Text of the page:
Rare Disease, Real Threat: Tackling Cold Agglutinin Disease

Almost everyone knows someone living with a serious chronic condition like diabetes or high blood pressure, and knows how those illnesses can have a major effect on daily life.

Few people have heard of cold agglutinin disease (CAD), a rare and severe, autoimmune condition where the body attacks and destroys its own red blood cells. Yet for the estimated 10,000 patients in the US and Europe living with the disease – and more in other parts of the world – the disease is completely life-changing.

“I’ve gone from being very active on a regular basis to some days when I can barely walk to my own car without losing my breath,” said Jodie, who has been diagnosed with CAD. “This impacts everything about my life.”

In fact, cold agglutinin disease is far more serious than previously thought. A study just released by Bioverativ, a Sanofi company, analyzed patient registry data for 72 people with CAD and found that people with CAD are more than twice as likely to die in the first five years after diagnosis when compared to the general population. It also showed that people with CAD are at an increased risk of thromboembolic events, which are blood clots that can include life-threatening events like heart attack and stroke.

“These data show that greater understanding is needed about the risks associated with cold agglutinin disease, and reinforce the pressing need for an approved and targeted treatment for this life-threatening condition,” said Jaime Morales, MD, FAAP, Executive Director, Medical, Bioverativ.

Red Blood Cells Become Targets for Destruction

Antibodies act as a signal to the immune system to attack the cells to which they are attached, a normal and necessary immune function of the body to fight infections, for example. In people with CAD, an individual’s body begins to generate antibodies against its own healthy red blood cells, continually destroying large numbers of them in a process called hemolysis.

This causes people with CAD to suffer from chronic anemia that saps their energy. It also creates circulatory problems, particularly in the extremities like hands and feet, that makes them hyper-sensitive to cold. That affects everything from their diet to how they manage what should be normal, daily activities like going into air-conditioned spaces and eating cold food.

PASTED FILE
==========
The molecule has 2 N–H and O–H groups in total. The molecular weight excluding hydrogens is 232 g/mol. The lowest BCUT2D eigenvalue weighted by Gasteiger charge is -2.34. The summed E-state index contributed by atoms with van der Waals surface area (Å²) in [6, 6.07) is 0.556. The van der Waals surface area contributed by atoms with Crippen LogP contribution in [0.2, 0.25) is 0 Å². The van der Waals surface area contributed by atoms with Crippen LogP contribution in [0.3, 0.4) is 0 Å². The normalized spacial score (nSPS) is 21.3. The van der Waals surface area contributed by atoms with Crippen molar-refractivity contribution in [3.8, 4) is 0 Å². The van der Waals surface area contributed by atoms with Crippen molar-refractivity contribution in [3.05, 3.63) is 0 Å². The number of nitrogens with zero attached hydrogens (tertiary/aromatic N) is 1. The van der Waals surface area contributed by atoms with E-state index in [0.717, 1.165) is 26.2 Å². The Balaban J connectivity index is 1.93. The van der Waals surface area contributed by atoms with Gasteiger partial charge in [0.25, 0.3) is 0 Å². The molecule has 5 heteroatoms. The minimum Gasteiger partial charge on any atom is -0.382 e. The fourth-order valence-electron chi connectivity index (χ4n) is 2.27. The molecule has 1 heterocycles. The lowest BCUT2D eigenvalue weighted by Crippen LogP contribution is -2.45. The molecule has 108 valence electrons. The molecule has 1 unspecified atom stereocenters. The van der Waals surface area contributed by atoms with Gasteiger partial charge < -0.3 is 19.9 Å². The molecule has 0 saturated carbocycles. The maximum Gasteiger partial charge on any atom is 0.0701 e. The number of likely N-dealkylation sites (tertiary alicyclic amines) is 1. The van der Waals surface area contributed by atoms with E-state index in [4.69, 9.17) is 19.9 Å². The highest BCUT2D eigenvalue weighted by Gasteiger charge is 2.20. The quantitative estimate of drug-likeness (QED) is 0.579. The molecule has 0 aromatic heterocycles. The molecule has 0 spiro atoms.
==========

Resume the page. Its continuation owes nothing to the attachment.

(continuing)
The disease is frequently not recognized or misdiagnosed, in part because it is so rare and in part because people tend to ignore early symptoms. People with CAD are typically diagnosed rel="noopener noreferrer" in their 60s, when the incidence of anemia tends to increase, so it can be discounted as just anemia or a part of aging.

“What this new study shows is that the increased mortality associated with CAD starts as early as the first year after diagnosis,” Morales says. “This makes early diagnosis and targeted treatments even more crucial for all people with CAD.”

Seeking an Effective Treatment

Today, there are no approved treatments for CAD. Disease management may include frequent blood transfusions to replace a patient’s red blood cells, but any improvement is short-lived as the person’s antibodies soon bind to the transfused red cells. The transfusion can also accelerate the immune response, as they are “really just feeding the disease and not addressing the underlying hemolysis,” says Morales.

Late-stage studies are underway now at Bioverativ on a potential treatment for the condition. The FDA awarded it “breakthrough” status based on the results from a Phase 1b clinical trial. This treatment was developed to specifically target the immune system at C1s in the classical complement pathway, the place where the red blood cell destruction starts. It’s important to note that this is an investigational treatment, and its safety and efficacy has not been fully evaluated by any regulatory authority.

Just the potential of a therapy targeted to treat CAD and stop the red blood cell destruction where it starts is a welcome development to people like Jodie.

“If there’s a treatment out there that would help with this disease and improve the quality of life, it would be a tremendous impact,” Jodie says. “It doesn’t affect a ton of people, but for those people, you’ll just make life so much better.”